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Spacevidcast to Provide Unprecedented Coverage of Final Space Shuttle Launch(July 06, 2011)
Kennedy Space Center, FL, July 06, 2011 --(PR.com)-- Spacevidcast, the online media outlet that covers all elements of space flight has a motto, “Making space – common place.” What the Minnesota-based firm is planning in terms of covering the final launch of a space shuttle – is anything but commonplace. The show is scheduled to be on-air for 14 hours, from July 7 at 10 p.m. EDT until July 8 at noon EDT. The show will also be interactive, with viewers able to ask guests questions. Anyone can ask the pilot of the first space shuttle mission, current astronauts or the people that make the machines go – the questions they have always wondered.
“This will be one of, if not the most watched space shuttle launch ever,” said Spacevidcast’s Producer Benjamin Higginbotham. “Spacevidcast doesn't want to just broadcast this event; we want people to be able to experience it. You can call in and ask your questions of astronauts, engineers, press and more in your own video via Skype, Twitter, Facebook and more.”
Although Spacevidcast normally broadcasts on Ustream in true HD, the site’s owners recognize that not everyone’s computer can handle this and provide both SD and mobile formats as well. The show can also be viewed live on the iPhone, iPod Touch, iPad, Android Phone or the Roku Box that connects to your HDTV.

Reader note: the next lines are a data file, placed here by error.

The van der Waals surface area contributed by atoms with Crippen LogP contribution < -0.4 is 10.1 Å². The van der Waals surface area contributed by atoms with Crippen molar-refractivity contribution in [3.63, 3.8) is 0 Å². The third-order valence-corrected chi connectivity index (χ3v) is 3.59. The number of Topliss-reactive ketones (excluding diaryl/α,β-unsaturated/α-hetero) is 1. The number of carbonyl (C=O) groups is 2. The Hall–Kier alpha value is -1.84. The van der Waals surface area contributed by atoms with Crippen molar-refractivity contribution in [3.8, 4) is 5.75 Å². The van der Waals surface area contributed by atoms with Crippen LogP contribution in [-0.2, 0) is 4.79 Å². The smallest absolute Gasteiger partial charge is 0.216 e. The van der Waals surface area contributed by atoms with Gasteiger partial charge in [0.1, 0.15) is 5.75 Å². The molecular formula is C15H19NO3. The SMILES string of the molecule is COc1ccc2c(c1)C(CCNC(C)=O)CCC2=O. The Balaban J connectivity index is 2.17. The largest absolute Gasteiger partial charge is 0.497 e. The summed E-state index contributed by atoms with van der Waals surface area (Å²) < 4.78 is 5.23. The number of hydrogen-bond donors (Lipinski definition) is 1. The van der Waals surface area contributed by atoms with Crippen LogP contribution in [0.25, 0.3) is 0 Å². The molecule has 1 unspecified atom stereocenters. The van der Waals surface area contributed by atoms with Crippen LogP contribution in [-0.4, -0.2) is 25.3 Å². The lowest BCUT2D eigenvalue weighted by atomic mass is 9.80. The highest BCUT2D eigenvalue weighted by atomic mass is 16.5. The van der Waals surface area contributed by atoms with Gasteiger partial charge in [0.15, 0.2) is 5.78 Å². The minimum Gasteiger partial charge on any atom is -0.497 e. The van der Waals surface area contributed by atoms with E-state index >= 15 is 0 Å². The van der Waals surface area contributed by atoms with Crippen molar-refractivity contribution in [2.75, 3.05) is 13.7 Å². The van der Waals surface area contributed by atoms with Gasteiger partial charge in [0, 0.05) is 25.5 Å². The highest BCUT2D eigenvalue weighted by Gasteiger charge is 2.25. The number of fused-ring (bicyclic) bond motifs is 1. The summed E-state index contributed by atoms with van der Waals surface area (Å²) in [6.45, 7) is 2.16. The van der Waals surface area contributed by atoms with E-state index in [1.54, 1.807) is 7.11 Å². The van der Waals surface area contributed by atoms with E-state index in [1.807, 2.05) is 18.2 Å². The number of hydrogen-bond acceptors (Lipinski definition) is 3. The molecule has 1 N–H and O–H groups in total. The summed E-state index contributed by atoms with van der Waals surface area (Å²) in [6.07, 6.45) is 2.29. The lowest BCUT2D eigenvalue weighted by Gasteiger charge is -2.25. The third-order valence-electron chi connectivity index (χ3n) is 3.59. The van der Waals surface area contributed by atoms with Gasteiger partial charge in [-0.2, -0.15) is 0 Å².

Spacevidcast has surged in popularity. For the final launch of the space shuttle Discovery nearly 1 million unique viewers watched the webcast. Wired.com recently named the outlet one of the best ways to watch a shuttle launch online. Spacevidcast is expecting to easily cap the 1 million mark for this historic flight. Part of the show’s launch day success is its format. Spacevidcast is the only online shuttle webcast that provides viewers with real-time ascent data. These include the shuttle’s speed, altitude, the G-Forces that the vehicle is pulling and much more.
Spacevidcast has been broadcasting live launches for over 4 years. It is currently working to produce smaller live shows highlighting launches of rockets that, for the time being, are unmanned. These include the Delta IV series, Atlas and Falcon 9 rockets. Spacevidcast is dedicated to the promotion of space flight. To accomplish this it not only has its live launch coverage, but a weekly series, on-demand specials and mini segments called “Space Pods.” Spacevidcast’s current focus is the final launch of the shuttle program.
“Shuttle launches can be a bit like the superbowl. Get a bunch of friends together around your HDTV, grab some food and drinks and watch the action unfold. Shuttle launches can be nail biters to the bitter end with things like weather, technical issues and even boats starting and stopping the countdown,” Higginbotham said. “STS-133 which was the final flight of Discovery launched with only 2 seconds left in the available window, and it was a lot of fun. To create the ultimate Superbowl experience Spacevidcast has our own Roku channel. By adding our free channel to your Roku HD player available at www.roku.com and Amazon.com you can watch live in true HD right on your home HDTV.”
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